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Teach For America Launches Special Education and Ability Initiative to Strengthen Corps of Special Education Teachers

Initiative Will Expand Community Partnerships, Increase National Teacher Training to Broaden Culture of High Expectations and Tailored Learning for Students with Learning Differences


New York, NY  – Teach For America announced the launch of its Special Education and Ability Initiative, aimed at creating a culture of  high expectations and tailored learning for students with learning differences. In addition to expanding upon regional alliances which support special education corps members in ways critical to local communities, the initiative will strengthen corps member and alumni training around ability-based mindsets and inclusive practices. Currently, more than 10 percent of Teach for America’s 11,100 corps members work in special education contexts, primarily through inclusive and resource settings.

According to the Department of Education, students with disabilities comprise 25 percent of students who’ve received multiple out-of-school suspensions, and 23 percent of those arrested in-school – despite constituting just 12 percent of the overall student population. Department of Education data reveals significant four-year graduation rates between students classified with learning disabilities and those in general education – a gap approaching 40 percent in several states. As a result, The National Center for Learning Disabilities reports nearly half of adults with learning disabilities report being unemployed. 

 “Too often, we see students fall short of their full potential when teachers aren’t grounded in learning differences, and are unable provide a tailored instructional approach,” said Matt Kramer, co-CEO of Teach For America. “Especially in low-income communities, which across the country suffer from a lack of special educators, we need teachers focused on students’ individual differences and holding them to high expectations. All students can succeed when we leverage their assets instead of focusing on their deficits.”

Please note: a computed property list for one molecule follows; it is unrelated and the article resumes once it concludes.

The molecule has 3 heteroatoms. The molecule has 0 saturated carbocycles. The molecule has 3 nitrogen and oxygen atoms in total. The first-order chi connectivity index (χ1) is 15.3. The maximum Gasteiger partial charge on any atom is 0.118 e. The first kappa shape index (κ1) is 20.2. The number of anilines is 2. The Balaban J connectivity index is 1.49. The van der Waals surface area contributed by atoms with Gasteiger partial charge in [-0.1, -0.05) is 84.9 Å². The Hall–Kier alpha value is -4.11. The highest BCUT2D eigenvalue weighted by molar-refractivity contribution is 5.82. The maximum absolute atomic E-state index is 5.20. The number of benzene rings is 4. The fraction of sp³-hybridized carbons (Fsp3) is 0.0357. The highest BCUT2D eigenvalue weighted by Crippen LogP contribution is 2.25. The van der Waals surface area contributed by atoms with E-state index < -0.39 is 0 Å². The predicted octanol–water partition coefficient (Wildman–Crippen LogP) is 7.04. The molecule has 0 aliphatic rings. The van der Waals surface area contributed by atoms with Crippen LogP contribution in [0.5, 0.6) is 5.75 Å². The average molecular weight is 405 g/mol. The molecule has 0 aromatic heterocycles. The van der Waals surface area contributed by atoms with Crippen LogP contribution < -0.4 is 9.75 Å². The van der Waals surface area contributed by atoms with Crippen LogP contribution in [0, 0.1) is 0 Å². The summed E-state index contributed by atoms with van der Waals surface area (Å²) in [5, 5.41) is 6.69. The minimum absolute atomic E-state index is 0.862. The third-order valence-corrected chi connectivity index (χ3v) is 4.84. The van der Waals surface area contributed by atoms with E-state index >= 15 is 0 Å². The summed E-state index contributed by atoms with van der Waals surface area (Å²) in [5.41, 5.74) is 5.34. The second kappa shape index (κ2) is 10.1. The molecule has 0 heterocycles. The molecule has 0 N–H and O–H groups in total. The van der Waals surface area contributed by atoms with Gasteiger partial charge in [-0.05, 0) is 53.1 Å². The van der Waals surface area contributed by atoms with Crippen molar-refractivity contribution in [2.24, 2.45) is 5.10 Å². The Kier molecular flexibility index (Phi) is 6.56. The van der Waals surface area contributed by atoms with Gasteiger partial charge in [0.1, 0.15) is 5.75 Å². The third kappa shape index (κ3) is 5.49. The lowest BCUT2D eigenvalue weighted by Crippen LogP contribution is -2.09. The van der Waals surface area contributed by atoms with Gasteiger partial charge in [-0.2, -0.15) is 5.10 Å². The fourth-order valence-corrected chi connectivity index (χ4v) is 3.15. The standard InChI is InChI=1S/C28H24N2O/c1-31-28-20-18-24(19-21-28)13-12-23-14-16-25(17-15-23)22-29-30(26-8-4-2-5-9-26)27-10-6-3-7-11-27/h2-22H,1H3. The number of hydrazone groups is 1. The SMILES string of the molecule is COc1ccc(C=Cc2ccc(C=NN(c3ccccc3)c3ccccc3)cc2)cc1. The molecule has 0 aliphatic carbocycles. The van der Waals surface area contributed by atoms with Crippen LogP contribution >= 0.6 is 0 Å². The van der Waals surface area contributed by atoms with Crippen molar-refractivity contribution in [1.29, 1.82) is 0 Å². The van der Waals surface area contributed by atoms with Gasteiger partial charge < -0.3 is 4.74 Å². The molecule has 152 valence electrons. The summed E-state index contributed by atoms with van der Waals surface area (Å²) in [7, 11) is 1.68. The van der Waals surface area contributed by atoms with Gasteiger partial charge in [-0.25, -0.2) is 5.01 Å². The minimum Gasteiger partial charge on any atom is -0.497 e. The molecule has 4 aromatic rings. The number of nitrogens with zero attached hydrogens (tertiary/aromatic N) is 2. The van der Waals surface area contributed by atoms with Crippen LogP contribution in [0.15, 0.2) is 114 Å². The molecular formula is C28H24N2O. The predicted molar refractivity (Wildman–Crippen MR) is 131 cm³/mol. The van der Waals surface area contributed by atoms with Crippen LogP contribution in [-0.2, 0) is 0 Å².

Multiple regions are developing special education advisory partnerships to help both special and general educators have a greater impact on students. Already in Atlanta, Teach For America educators have worked to develop individualized goals aligned to students’ and families’ personal visions. In pursuit of these individualized visions, they have partnered with their Georgia Parent Mentor Program to help leverage parents in “Unleashing the Unique Potential of Students.” In Philadelphia, 23 corps members and alumni joined parents and community organizations to form the Special Education Advisory Partnership (SEAP) – a group dedicated to informing and improving special education outcomes.

Currently being formed, a national Special Education and Ability Initiative advisory board consisting of alumni and partners will help inform teacher training and support around ability-based mindsets and inclusive practices. Both of Teach For America’s new 2014 initiatives – which will provide an extra year of pre-service training for select admitted undergraduate seniors, and ongoing support for teachers in their third, fourth, and fifth years across 12 regions – will feature support around strengths-based mindsets and inclusive practices, both valuable concepts for special educators.

The Special Education and Ability Initiative will be led by Rachel Brody (Metro DC ‘07), who taught in special education contexts for six years before designing training sessions focused on differentiation for Teach For Lebanon and Noored Kooli (Teach For Estonia).  Rachel holds an M.Ed in special education from George Mason University and currently serves on the board of the Council for Exceptional Children’s Division of International Special Education.


About Teach For America

Teach For America works in partnership with communities to expand educational opportunity for children facing the challenges of poverty. Founded in 1990, Teach For America recruits and develops a diverse corps of outstanding individuals of all academic disciplines to commit two years to teach in high-need schools and become lifelong leaders in the movement to end educational inequity. Today, more than 11,000 corps members are teaching in 48 urban and rural regions across the country while over 32,000 alumni work from across sectors to ensure that all children have access to an excellent education. For more information, visit and follow us on Facebook and Twitter.


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